Editor's Note: This is the fourth in a 10-part series over the next two weeks that will focus on questions the Texas Rangers must answer this offseason. These questions are in no particular order.
Today’s question: Should the Rangers keep Alexi Ogando in the starting rotation or move him back to the bullpen?
Even years mean Alexi Ogando will be a reliever. Odd years mean he'll be a starter.
The next time the Rangers play a game will be in 2014, which means Ogando will return to the bullpen. Right? Oh, not so fast.
Yes, the the record says that Ogando worked as a reliever in 2010 and was an emergency switch to the rotation -- where he pitched well -- in 2011. He was back in the bullpen in 2012, only to go back to the rotation this season. It feels like a rally in tennis. Will it ever end?
At this point, the Rangers aren't saying -- at least publicly.
Ogando wants to start. The Rangers enter the offseason in need of a starting pitcher, knowing that right now they have Yu Darvish, Derek Holland, Martin Perez and hopefully a healthy Matt Harrison as four of their five starting pitchers. If the Rangers don't sign another starter, Ogando will begin next spring training in the rotation.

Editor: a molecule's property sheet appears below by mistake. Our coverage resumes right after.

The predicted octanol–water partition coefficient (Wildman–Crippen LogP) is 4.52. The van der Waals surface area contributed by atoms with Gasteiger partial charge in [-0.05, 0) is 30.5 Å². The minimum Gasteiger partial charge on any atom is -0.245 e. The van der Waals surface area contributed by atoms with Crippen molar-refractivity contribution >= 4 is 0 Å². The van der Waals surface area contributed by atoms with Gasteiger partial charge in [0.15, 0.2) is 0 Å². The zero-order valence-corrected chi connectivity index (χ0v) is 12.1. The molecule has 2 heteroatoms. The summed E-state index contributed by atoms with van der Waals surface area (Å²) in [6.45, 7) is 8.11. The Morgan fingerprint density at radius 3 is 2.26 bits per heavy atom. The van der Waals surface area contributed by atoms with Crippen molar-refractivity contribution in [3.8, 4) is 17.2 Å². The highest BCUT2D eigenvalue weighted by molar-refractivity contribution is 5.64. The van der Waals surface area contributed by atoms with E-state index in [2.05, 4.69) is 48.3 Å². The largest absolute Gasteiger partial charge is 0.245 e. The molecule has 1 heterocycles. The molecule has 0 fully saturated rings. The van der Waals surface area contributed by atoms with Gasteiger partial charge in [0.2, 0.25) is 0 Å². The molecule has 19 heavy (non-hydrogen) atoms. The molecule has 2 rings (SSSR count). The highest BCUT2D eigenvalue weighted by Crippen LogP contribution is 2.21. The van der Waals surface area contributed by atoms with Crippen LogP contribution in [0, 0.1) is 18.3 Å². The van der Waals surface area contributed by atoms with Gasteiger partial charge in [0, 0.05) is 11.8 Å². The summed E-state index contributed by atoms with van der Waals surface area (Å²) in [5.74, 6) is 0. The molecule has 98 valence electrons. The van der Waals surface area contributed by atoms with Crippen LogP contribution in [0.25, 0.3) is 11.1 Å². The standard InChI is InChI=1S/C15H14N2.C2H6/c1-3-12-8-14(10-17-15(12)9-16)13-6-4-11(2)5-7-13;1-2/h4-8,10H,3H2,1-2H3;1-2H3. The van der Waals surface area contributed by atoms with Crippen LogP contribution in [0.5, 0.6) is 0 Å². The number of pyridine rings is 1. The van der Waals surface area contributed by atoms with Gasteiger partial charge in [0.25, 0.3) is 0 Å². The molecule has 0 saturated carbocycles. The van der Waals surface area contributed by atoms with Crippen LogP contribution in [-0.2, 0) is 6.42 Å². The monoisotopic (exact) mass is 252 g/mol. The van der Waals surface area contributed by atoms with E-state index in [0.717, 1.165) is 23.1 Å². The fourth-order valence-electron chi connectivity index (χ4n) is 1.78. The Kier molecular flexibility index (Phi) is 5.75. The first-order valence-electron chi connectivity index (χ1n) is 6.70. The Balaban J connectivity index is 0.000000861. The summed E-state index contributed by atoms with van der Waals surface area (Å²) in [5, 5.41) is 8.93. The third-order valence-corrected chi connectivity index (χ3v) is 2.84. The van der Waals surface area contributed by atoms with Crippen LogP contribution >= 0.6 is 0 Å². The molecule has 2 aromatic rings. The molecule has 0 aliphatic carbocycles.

But consider that a pretty big "if."
"A lot of if depends on what we do this winter," Rangers general manager Jon Daniels said at his postmortem press conference last week. "But I'm sure he'll come into camp ready to get stretched out to be a starter. We'll make a decision from there. A lot can change between now and Feb. 15. It depends on the needs of the club."
The Rangers should follow their own even-odd script and use Ogando out of the bullpen in 2014. And it's not so much based on the numbers. There it's pretty close to a wash, with a slight edge to using him as a reliever.
Ogando is 19-12 with a 3.40 ERA as a starter. He's 7-1 with a 2.46 ERA as a reliever. Opponents have hit .233 against him as a starter and .207 against him as a reliever.
No, this comes down to one thing -- injuries. Ogando had three stints on the disabled list in 2013, twice for shoulder inflammation and once for biceps tendinitis. Ogando threw 104 1/3 innings this season. Perez came up to the majors for good on June 22 and logged 124 1/3 innings. Darvish and Holland both went over 200 innings.
Aside from putting up quality numbers -- which Ogando has done in his career -- starters need to eat up innings. Ogando, based on his track record so far, can't get be counted on to do that. It would be a shock if he ever approached 200 innings in a season.
It's an even year. Ogando for the bullpen in 2014.